ٌWANA (June 19) – Since the death of President Ebrahim Raisi in a helicopter crash, Western media outlets and political analysts have been speculating about the implications of his passing. They argue that his death will not “bring significant political change” and that “the regime’s priorities are continuity and stability.”


However, these perspectives overlook the significant influence that Presidents in Iran have on domestic and foreign policy alongside other governing bodies. This influence can be observed in various administrations throughout Iran’s history.


During the presidency of Mohammad Khatami, he launched a charm offensive towards the West by fully engaging with the European Union and the “Collective West” in general. Khatami introduced the theory of Dialogue Among Civilizations as a counter to Samuel P. Huntington’s “Clash of Civilizations” theory. Domestically, Khatami’s policies sharply differed from those of conservatives who sought stricter Islamic rule.


Similarly, during Hassan Rouhani’s presidency, the approach was relatively consistent, and if elected, the reformist candidate Masoud Pezeshkian is expected to follow suit. Regarding foreign policy, Pezeshkian advocates for diplomacy and negotiation, asserting that it does not equate to humiliation. He has stated that his government would not “fight with anyone,” clearly opposing the prevalent anti-U.S. sentiment in Iran.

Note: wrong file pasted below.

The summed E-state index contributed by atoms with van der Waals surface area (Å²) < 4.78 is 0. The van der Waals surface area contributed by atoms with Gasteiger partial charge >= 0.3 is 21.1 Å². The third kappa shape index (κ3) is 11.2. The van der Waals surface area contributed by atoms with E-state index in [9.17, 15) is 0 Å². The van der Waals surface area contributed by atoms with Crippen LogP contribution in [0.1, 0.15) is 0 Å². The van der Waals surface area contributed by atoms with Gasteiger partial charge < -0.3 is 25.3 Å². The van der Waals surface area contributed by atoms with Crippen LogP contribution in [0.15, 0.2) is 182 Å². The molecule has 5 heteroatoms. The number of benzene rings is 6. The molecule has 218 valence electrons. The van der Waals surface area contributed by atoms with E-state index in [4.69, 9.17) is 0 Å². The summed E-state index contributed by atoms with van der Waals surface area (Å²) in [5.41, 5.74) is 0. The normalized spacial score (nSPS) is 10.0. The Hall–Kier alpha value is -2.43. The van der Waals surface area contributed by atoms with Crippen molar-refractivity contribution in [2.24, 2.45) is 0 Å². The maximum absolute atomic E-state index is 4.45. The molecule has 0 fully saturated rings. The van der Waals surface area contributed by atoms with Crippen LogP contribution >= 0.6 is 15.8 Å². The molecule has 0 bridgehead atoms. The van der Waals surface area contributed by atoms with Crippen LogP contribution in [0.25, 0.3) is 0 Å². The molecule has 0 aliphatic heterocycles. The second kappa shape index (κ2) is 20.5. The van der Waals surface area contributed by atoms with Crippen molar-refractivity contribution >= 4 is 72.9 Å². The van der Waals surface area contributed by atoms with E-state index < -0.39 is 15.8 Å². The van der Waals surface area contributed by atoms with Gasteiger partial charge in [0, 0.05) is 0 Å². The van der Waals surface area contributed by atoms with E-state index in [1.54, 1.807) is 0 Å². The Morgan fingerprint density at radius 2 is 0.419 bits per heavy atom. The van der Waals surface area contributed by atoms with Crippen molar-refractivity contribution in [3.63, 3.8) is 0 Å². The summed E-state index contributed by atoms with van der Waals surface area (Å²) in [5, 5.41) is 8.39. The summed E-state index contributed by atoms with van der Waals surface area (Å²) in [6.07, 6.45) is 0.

Iran Election

An Iranian woman casts her vote during parliamentary elections at a polling station in Tehran, Iran, March 1, 2024. Majid Asgaripour/WANA (West Asia News Agency)


In the 2024 snap presidential elections, there is a fundamental ideological divide among the candidates, including the conservative hopefuls. Mohammad Bagher Ghalibaf, whom some Western observers consider a potential future president of Iran, and Saeed Jalili hold starkly different views on foreign policy.


Jalili believes that mismanagement of resources has a more significant impact on the country’s economy than sanctions, whereas Ghalibaf emphasizes the importance of removing sanctions. Despite Western predictions favoring Ghalibaf, a reformist candidate stands a better chance of winning if voter turnout is high.


The Guardian Council, which qualifies candidates for election eligibility, has faced criticism for what some call biased interpretations of eligibility factors in several presidential elections. The council’s independence was highlighted when it disqualified former Parliament speaker Ali Larijani from the 2021 presidential election. After his disqualification, Iran’s leader remarked, “Some candidates were wronged.


They were accused of untrue things” and called on “the responsible bodies to restore their honor.” However, the decision was not reversed, and Larijani was also disqualified in this snap election. The council has repeatedly stated that “no one dares to put pressure on the Guardian Council in reviewing the qualifications.”


Some Western analysts suggest that Iran is preparing for a potential second Donald Trump administration in the U.S. or a new round of confrontation with the West. They claim that the approval of Pezeshkian from the reformist camp is an attempt to enhance the legitimacy of the governing system.


However, the reality is that the U.S.’s “maximum pressure” policy against Iran has failed, even by Washington officials’ admission. Tehran’s strategic oil sector saw remarkable growth of 20.3% in 2023-2024. According to recent official statistics, Iran’s yearly economic growth has approached 6%, and it continues to grow despite sanctions.

By WANA writer